My character was pretty much informed by a discussion I had with my father well before the Los Alamos days. We were still living in Cambridge then, so I must have been ten years old or something like that, eleven, twelve, in which he told me very seriously that I should find something to do that would support me and not rely on getting married and finding someone who would support me.

This was at a time when the gospel was that all the women should go home, because the boys were coming home and they would need the jobs. That wasn’t the way it was phrased at the time. It was phrased that the boys were coming home, they will be getting jobs, and of course, the women would flock home loving it to make cookies. I may exaggerate, but for many women, I’m sure it was true. There were many women who were doing boring jobs, and they were very happy to go home and do something where they interacted with children and other women and had that kind of a life.

I was influenced by what father said to think always in terms of having a career, basically, and it was just a question of what. When I finished high school, I thought I would become an M.D. That was because I had really seen what doctors did in terms of social interactions and things like that. Possibly also because my mother had started out to become a doctor, although she never urged me to become a doctor.

The part of it that I enjoyed was increasingly the more mathematical and the research part of it. Then I had a friend at Mount Holyoke who brought home her chick embryos in bottles of alcohol, and I all of sudden decided I wasn’t really terribly interested in investigating human bodies, so I was turned more to thinking of becoming a chemist.

The chemistry department at Mount Holyoke was excellent. Father knew the Miss Carr and Miss Cheryl who were the senior professors there. Miss Carr had worked briefly with him in Cambridge, and also Miss Picket, who was another chemist there, had spent a sabbatical there with him in Cambridge. He thought very well of them. I think one of the reasons that he told me to apply to Mount Holyoke and no other place was that it was in the country. I would be nice and safe. It was somewhere where there were people who would look out for me—mainly his friends in the chemistry department. He never said that, but having become a parent myself, I am quite sure that those things entered into the reason.

It was a fine choice as far as I was concerned. I made out of it what I needed, even though it had gone insane and the course that had the most enrollment was something like “Wellness in the family.” It was taught by a social scientist of some kind. The thing to do was to get an MRS degree by the time you graduated. I think of the 350 girls in my class—and at that time they were called girls, not women—there were maybe thirty-five of us at a guess, who weren’t concentrated on getting an MRS, but thinking of doing something else first.

So it was a mixed experience. For one thing, it for the first time introduced me to the concept of boys as being something other than objectionable. I had been very young in high school, and the only interaction was them copying my lab book. I did not have a very high opinion of them. It was the beginning of a broadening of my point of view on that issue.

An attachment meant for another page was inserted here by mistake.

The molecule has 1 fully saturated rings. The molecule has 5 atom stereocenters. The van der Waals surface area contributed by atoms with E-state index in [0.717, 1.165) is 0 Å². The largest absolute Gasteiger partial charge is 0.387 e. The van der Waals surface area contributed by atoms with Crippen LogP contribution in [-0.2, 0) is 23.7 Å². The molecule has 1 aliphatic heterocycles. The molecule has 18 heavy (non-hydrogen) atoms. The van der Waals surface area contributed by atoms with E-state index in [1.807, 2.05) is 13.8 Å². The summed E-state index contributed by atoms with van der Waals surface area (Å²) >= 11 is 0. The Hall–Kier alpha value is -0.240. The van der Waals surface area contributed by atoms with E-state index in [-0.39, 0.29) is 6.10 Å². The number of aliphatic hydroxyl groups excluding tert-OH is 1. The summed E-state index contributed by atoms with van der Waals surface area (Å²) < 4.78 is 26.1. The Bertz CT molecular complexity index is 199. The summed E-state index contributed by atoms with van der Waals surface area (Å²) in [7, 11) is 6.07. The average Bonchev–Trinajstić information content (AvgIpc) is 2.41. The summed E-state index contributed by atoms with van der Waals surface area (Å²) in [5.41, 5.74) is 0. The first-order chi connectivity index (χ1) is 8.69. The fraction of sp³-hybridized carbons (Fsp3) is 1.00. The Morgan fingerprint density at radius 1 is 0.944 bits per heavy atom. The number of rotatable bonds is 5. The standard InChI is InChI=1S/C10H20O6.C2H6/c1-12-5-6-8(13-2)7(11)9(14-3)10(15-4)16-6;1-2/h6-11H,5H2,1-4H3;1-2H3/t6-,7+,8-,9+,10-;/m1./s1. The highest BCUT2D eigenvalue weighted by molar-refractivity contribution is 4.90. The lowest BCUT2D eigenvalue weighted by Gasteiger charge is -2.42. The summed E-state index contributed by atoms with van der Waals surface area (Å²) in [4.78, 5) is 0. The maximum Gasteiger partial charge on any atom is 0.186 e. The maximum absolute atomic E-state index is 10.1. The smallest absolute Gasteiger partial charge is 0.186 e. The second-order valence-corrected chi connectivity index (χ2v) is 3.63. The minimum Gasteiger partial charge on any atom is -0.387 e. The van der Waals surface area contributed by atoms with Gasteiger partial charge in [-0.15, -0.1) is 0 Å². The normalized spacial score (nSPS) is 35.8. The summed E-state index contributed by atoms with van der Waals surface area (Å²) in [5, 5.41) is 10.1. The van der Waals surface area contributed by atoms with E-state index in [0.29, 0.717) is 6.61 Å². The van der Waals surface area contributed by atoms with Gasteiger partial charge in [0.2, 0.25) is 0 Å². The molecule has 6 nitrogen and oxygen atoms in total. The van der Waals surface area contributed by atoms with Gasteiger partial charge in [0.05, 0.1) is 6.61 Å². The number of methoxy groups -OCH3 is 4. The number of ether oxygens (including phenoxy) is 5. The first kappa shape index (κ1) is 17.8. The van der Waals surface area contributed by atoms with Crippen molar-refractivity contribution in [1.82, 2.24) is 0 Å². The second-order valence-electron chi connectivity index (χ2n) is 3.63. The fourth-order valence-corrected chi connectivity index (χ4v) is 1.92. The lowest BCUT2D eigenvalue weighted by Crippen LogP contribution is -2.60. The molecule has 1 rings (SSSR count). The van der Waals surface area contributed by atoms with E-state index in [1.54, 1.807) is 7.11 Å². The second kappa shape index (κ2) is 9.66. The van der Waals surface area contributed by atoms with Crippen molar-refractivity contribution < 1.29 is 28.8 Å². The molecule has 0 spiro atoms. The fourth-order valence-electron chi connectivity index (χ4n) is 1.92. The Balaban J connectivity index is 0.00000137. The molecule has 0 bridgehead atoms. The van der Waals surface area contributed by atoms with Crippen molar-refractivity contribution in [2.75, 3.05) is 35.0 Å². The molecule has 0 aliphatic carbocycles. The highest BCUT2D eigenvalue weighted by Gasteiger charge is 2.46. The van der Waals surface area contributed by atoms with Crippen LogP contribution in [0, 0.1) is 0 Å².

They gave me a beautiful liberal arts education, which I treasure to this day. The fact that I know all of the things that are now being very carefully taken out of the curriculum so you can teach people something so they can get a job has been a source of great pleasure to me throughout my life. I took French, I took German, and I even took Russian. I’ve tried three times to learn the Russian language and can, with the aid of a dictionary, read at a very, very low level. That’s as far as I got. I took Latin in high school, too, so I have a pretty broad background.

I’ve increasingly gone in the direction of physics. I went to Berkeley, and there—I think at the suggestion of my father—I got in contact with Glenn Seaborg, who father interacted with a lot during the war. He took me on as a graduate student, which is in the chemistry department but is nuclear chemistry, which is not that different from what nuclear physics was at that time. Now there’s a much bigger divide between the two, but at that time, they were not that different. So that’s what I did my Ph.D. work on.

I used chemistry to isolate isotopes of promethium, but I wasn’t interested in the chemistry, unpleasant and difficult as it was. It was finding out what the isotopes were that was the point of it. From that, I moved on to doing nuclear scattering experiments, and then I moved on to do high-energy physics experiments. That is sort of how my career evolved.

Kelly: So the apple doesn’t fall very far from the tree? 

Kistiakowsky: No. Well, as you may have gathered, I thought very highly of my father. I think he was a good—oh, you know, he was human. He had his faults. Even I will admit that, but he was a good person to emulate.

Kelly: Now he was involved a lot on a public policy basis after the war?

Kistiakowsky: Yeah, that’s the part that I’m writing right now, because first when he went back to Harvard, he had a hard time getting back into doing research in a university mode, rather than in this frantic, parallel, trying everything mode to get something crammed through in a hurry. Then they made him chairman of the department, and that took time for a few years, but he did pick up his research and begin to publish well again.